The potatoes were halved, and then cut into fairly thick horizontal slices.  We brushed a half-sheet pan with oil, added the potatoes, and added salt and a combination of fresh and dried thyme.

They went into the oven to roast, and Joe handled the steaks and the pan sauce while I tackled the pac choi.

I chose to go pretty simple for the preparation of the pac choi.  I think that the bitterness of hearty greens like kale, spinach or pac choi is a nice complement to the unctuousness of a well-marbled steak.  I decided to run fresh ginger and garlic through a garlic press, toss them in our big saucier, saute them until they were fragrant, and then add a little water and the pac choi, trimmed of stems, to wilt.  When the greens were wilted and bright green, I pulled them out and we plated.

July 1st dinner, steaks with a pan sauce, thyme-roasted potatoes, and wilted pac choi

This was the first time we've had a 'big hunk of meat' presentation since the experiment began, and it was amazing how special it felt.  Back before industrial farming really took off, foods were generally meat-flavoured instead of meat because meat was much more expensive than vegetables.  In 1928, the Republican National Committee even used the idea of "a chicken in every pot" to entice voters to vote for Herbert Hoover because having meat consistently was a marker of prosperity.  Now everything is on its head, with a hamburger at McDonald's costing less than a dollar, while a head of pac choi at the supermarket (assuming you don't live in an urban poor area and even have a supermarket) is $2.39(at our supermarket), before tax.  I'll talk more about the real cost of meat (at least meat that hasn't been tortured) in a later post that I am working up.  It will involve some trips out to meat and poultry producers, and there will probably be pictures (though gory ones will be past a jump).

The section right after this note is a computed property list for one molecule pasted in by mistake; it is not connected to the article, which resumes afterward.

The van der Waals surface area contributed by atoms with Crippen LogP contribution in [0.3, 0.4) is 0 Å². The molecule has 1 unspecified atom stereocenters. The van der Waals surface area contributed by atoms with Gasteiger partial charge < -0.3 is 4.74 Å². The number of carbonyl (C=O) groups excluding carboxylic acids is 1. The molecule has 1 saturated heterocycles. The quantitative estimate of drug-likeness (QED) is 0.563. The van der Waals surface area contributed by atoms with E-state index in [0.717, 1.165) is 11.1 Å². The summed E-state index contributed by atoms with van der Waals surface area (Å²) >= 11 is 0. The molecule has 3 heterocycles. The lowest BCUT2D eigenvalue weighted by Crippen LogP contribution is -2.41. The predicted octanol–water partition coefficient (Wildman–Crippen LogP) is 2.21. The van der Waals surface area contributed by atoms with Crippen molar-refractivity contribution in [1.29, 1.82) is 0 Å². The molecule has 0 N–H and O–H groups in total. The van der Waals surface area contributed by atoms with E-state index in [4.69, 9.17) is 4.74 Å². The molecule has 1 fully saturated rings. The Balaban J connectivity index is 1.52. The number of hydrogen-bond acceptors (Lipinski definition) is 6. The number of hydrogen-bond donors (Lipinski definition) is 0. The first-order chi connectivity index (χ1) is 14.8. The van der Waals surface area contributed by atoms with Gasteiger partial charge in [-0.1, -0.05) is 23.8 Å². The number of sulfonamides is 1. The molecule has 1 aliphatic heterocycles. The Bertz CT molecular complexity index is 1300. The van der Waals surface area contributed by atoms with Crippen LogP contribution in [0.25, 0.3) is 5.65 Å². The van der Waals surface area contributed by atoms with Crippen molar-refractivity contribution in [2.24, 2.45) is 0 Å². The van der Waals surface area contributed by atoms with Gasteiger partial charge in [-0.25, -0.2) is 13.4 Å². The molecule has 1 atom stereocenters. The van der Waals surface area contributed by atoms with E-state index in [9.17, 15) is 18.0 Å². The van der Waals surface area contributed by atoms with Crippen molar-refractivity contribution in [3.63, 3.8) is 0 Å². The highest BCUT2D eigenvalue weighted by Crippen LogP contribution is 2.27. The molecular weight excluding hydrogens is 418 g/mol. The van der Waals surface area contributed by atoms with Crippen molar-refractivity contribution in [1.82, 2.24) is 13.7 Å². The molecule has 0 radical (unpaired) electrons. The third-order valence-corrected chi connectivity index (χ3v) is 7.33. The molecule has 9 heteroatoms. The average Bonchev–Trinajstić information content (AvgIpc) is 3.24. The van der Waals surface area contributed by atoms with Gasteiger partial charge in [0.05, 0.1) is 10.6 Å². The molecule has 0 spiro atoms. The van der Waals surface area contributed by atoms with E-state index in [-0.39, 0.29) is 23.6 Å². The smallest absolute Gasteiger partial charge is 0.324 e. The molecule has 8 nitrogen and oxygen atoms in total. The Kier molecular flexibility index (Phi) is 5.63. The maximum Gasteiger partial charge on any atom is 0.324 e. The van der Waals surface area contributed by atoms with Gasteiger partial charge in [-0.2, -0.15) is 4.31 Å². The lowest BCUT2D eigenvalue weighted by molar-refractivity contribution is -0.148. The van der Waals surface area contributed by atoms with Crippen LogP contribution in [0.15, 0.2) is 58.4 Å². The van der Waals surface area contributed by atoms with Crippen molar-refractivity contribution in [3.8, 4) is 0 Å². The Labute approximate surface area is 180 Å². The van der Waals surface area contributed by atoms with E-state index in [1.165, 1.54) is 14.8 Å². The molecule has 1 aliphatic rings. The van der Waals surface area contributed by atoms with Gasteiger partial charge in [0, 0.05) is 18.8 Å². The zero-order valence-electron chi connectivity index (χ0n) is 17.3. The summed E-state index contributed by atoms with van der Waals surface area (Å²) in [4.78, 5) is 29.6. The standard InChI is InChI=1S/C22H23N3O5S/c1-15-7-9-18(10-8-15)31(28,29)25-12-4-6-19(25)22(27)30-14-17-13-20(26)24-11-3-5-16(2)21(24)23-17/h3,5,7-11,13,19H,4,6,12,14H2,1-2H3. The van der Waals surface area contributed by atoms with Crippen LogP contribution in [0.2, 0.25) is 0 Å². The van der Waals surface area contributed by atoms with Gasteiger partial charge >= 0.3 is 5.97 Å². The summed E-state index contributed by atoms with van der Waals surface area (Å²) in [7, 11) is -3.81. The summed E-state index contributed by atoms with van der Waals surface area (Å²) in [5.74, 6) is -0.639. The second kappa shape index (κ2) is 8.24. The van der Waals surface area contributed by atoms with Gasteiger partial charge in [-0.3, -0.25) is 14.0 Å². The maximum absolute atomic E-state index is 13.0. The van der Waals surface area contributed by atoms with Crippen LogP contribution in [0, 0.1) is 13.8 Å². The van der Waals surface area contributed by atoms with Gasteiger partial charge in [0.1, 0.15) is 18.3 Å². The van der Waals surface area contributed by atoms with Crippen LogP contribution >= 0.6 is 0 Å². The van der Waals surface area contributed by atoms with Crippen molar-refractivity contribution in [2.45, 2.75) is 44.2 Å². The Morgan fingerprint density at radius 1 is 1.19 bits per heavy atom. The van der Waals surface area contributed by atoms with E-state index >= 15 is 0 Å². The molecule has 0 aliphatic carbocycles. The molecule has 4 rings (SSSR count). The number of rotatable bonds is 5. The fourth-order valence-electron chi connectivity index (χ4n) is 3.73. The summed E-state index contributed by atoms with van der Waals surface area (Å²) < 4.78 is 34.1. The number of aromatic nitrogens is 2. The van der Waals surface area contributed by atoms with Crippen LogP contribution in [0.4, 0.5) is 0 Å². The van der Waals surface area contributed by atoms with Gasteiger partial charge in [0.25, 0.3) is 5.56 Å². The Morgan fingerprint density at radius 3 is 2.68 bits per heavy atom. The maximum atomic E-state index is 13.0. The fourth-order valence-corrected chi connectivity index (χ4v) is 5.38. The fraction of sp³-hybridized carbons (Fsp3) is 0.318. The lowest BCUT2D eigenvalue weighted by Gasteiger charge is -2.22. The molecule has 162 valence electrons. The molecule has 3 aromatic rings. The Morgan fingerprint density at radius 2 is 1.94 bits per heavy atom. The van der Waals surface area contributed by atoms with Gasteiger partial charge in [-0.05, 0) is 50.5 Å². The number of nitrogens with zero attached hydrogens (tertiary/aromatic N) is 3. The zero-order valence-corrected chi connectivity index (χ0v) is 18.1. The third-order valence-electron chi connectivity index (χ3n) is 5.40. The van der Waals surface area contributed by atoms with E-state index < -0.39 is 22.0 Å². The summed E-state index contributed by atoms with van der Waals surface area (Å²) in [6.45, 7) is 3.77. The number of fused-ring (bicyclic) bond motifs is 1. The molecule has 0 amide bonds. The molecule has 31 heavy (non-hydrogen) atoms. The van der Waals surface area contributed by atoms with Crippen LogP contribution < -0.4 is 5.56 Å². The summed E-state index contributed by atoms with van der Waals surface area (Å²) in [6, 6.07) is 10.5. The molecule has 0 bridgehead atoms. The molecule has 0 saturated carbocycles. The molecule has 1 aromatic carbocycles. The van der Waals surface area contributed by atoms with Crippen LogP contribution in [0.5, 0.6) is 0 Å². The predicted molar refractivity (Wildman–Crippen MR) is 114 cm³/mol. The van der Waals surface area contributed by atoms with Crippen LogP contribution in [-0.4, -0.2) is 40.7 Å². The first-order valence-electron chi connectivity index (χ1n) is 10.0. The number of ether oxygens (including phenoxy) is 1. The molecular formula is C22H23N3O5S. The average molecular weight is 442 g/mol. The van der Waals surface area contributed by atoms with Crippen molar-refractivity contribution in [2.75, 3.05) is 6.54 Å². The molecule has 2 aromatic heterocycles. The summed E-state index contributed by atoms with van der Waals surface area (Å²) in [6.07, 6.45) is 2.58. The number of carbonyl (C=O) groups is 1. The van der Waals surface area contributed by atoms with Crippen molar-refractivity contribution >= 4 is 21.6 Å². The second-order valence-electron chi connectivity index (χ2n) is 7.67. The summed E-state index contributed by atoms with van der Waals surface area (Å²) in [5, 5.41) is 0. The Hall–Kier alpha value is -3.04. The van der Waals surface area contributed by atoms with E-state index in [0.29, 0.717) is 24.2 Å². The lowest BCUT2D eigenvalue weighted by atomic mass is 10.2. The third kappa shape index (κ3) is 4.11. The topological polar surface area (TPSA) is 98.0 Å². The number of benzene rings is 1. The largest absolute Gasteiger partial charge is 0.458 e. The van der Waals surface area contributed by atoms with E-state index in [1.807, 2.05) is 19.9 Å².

Joe and I have found ourselves eating vegetarian more often than not, accidentally.  We'll be halfway through dinner and look at each other and say "Huh.  We ate vegetarian again."  Hell, we even ate VEGAN last week with the tofu and pac choi stir fry, and we're about as far away from vegans as you get.  (You'll get our cheese when you pry it from our cold, dead fingers)